Freelance writer Ron Beacom spent five days backpacking with a longtime college friend on Michigan’s rugged Isle Royale in early August

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I’ll start with the summary. Isle Royale, an island in the far northwest corner of Lake Superior, is an amazing, spectacular place.

That observation of Michigan’s only national park came after I had completed a five-day backpacking/hiking adventure in early August with an old college friend, Ray Skowronski. He’s a retired high school science teacher from Maryland, originally from Saginaw. We met in the cafeteria during our first week as students at Northern Michigan University in Marquette in August 1978.

I pitched taking this trip to Ray in February 2021 after watching a park ranger give an online presentation about it to the Midland Rotary Club.

We boarded the Isle Royale Queen IV, a 100-foot boat, at her dock in Copper Harbor at the top of the Keweenaw Peninsula early on Sunday morning, July 31. We had booked our round-trip last December. The cost was $150 per person. The passage covers 54 miles one way and takes three and a half hours. Captain Ben told us the water temperature in the middle of the lake was 40 degrees, so if you plan to go outside on the boat’s deck, you’d better bundle up.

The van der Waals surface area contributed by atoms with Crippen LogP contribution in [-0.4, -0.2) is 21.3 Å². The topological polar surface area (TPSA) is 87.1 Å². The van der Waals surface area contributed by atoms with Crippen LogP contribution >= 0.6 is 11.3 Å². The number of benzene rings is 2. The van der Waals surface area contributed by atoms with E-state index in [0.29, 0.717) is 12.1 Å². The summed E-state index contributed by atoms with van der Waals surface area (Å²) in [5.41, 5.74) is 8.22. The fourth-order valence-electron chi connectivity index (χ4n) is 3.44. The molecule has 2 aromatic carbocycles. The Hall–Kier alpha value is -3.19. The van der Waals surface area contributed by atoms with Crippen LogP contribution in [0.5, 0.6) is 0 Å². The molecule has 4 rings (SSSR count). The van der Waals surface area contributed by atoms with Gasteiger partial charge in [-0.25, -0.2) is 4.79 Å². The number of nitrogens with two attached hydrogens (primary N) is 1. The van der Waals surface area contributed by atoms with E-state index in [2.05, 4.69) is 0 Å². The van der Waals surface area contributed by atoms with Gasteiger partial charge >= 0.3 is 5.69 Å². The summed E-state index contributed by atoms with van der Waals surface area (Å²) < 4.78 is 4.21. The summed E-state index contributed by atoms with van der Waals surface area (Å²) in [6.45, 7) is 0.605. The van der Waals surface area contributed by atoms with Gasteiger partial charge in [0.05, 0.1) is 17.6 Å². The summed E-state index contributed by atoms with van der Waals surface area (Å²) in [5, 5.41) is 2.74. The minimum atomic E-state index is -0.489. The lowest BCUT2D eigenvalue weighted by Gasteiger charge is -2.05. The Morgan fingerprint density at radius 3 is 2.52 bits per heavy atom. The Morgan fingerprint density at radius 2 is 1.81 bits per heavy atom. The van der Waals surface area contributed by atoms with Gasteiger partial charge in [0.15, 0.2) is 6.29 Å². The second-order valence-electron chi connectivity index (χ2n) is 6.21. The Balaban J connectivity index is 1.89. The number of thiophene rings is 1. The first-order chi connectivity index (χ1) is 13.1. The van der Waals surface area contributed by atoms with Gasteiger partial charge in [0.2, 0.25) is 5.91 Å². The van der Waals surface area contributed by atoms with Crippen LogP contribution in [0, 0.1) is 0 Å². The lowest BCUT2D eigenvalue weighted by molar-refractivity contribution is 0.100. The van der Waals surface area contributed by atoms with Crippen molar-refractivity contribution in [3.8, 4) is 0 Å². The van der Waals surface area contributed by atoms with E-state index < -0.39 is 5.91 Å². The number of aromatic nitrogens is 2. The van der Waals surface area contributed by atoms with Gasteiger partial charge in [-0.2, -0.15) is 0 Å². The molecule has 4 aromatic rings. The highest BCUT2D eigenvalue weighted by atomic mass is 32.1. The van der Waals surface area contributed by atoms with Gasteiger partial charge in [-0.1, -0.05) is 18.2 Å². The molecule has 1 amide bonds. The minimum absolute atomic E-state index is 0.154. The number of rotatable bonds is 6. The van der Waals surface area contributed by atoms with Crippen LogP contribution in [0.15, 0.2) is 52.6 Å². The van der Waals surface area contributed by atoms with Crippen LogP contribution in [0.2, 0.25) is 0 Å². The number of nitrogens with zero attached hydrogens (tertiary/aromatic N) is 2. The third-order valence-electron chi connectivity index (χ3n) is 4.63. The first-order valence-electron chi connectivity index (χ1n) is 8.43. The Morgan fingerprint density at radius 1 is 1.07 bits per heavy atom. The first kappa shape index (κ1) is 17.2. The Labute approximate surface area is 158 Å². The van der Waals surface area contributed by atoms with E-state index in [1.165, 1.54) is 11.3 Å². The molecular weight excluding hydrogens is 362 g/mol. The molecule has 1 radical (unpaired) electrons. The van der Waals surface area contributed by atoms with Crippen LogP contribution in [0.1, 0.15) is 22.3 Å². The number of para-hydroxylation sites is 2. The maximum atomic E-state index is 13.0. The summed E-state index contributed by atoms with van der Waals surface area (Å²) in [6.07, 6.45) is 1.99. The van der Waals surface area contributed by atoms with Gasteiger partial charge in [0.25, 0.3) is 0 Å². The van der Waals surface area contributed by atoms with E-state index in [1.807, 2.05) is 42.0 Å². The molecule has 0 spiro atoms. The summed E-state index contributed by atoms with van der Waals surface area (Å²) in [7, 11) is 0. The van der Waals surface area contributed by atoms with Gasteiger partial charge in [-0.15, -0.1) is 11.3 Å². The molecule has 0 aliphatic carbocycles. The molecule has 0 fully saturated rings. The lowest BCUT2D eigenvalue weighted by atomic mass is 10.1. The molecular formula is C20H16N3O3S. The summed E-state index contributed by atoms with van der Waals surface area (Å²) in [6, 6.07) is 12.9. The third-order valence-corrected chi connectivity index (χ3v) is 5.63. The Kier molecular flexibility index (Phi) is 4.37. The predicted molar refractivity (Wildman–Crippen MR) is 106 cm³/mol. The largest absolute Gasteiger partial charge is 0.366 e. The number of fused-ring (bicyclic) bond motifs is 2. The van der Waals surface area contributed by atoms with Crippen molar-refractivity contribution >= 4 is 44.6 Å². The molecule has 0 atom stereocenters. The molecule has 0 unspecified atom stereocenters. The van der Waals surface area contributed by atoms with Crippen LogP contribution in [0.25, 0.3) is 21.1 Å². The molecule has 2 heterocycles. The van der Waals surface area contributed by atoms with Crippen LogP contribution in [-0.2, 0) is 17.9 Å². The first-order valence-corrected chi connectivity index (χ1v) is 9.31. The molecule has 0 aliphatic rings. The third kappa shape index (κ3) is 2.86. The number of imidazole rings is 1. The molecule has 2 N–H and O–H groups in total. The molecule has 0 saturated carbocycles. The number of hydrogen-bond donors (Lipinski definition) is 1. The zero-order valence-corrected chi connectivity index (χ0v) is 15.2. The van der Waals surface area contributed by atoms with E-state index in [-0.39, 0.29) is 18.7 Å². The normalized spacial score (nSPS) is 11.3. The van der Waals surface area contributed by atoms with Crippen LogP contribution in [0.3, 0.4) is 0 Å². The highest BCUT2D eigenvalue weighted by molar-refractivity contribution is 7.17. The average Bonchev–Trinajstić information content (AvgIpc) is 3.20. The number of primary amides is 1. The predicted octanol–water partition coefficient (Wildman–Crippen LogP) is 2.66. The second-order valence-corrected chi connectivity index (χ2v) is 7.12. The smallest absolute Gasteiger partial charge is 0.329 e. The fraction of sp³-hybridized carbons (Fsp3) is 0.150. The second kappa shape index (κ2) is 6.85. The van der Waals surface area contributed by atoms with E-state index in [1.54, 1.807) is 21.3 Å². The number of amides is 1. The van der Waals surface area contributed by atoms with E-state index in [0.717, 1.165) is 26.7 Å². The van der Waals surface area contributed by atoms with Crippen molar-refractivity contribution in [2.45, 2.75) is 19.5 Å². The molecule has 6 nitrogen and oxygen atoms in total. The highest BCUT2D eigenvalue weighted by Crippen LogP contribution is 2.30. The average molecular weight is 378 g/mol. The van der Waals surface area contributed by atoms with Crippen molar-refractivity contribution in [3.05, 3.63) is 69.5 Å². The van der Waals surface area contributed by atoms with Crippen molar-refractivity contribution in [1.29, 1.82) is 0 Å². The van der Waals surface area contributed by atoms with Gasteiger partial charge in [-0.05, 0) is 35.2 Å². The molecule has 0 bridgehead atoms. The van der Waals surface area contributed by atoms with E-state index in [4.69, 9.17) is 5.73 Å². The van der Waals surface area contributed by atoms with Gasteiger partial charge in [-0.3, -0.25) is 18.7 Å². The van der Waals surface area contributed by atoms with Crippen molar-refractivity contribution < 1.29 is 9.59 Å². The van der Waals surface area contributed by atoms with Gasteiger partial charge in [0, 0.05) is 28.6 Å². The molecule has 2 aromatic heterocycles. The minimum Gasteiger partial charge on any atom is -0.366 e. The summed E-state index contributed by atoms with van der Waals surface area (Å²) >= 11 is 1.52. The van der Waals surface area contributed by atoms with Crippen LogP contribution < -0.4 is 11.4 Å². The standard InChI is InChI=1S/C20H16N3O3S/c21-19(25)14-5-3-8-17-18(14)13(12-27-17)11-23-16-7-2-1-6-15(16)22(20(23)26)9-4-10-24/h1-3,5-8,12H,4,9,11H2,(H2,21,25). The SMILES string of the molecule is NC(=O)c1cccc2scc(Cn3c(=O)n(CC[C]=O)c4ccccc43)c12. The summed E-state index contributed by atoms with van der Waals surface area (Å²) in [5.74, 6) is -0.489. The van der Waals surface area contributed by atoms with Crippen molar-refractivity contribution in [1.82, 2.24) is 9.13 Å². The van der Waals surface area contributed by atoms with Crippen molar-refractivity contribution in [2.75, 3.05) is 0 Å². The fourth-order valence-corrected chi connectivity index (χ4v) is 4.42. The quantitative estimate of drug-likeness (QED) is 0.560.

We rode on the main deck in the forward section just behind the pilot’s house, sharing a booth with a retired couple from Arizona and a family from downstate Oxford. Ray and I both took Dramamine to hopefully prevent seasickness.

We had a smooth ride with less than two-foot waves. Cell phone reception faded and then died. As we approached Isle Royale, which is 44 miles long running southwest to northeast, and nine miles wide, we could see the rocky coastline and what I call its skyline, the jagged outline of the large fir and spruce trees.

Our port of entry was Rock Harbor, located on the northeast end. Isle Royale is the largest land mass in a 400-island archipelago. As we drew closer, the Rock Harbor Lodge stood out along the water’s edge. It’s a 60-room inn operated by the U.S. National Park Service. They also rent 20 cottages.

Isle Royale is the least visited of the national parks in the contiguous 48 states, with just over 20,000 visitors in 2021. But we heard more than one person report that it’s also the national park with the greatest percentage of people who return for a second visit.


As we disembarked, we were greeted by National Park rangers. Brandon, a ranger from New York, did our orientation. He told us that every time he said, “Isle Roy-AL (his pronunciation) is SO wild!” our group had to respond loudly, “How wild is it?”

Brandon’s main points were that the moose and wolves, the featured attractions, travel the same trails that people do. He said it was okay to first take a picture of a moose but if it starts to move in your direction, get out of the way. Regarding wolves, he wanted us to make noise as soon as we could to drive them away, noting that the park rangers don’t want the wolves to get used to being around humans. 

There may be up to 1,300 moose on the island and less than 20 wolves.

Brandon pointed out the most common injuries hikers suffer on the trails are to the knees and ankles. He added that we were pretty much on our own for first aid with just three ranger stations on the island. With no cell reception, he said you would have to rely on someone in your group or another group to get help.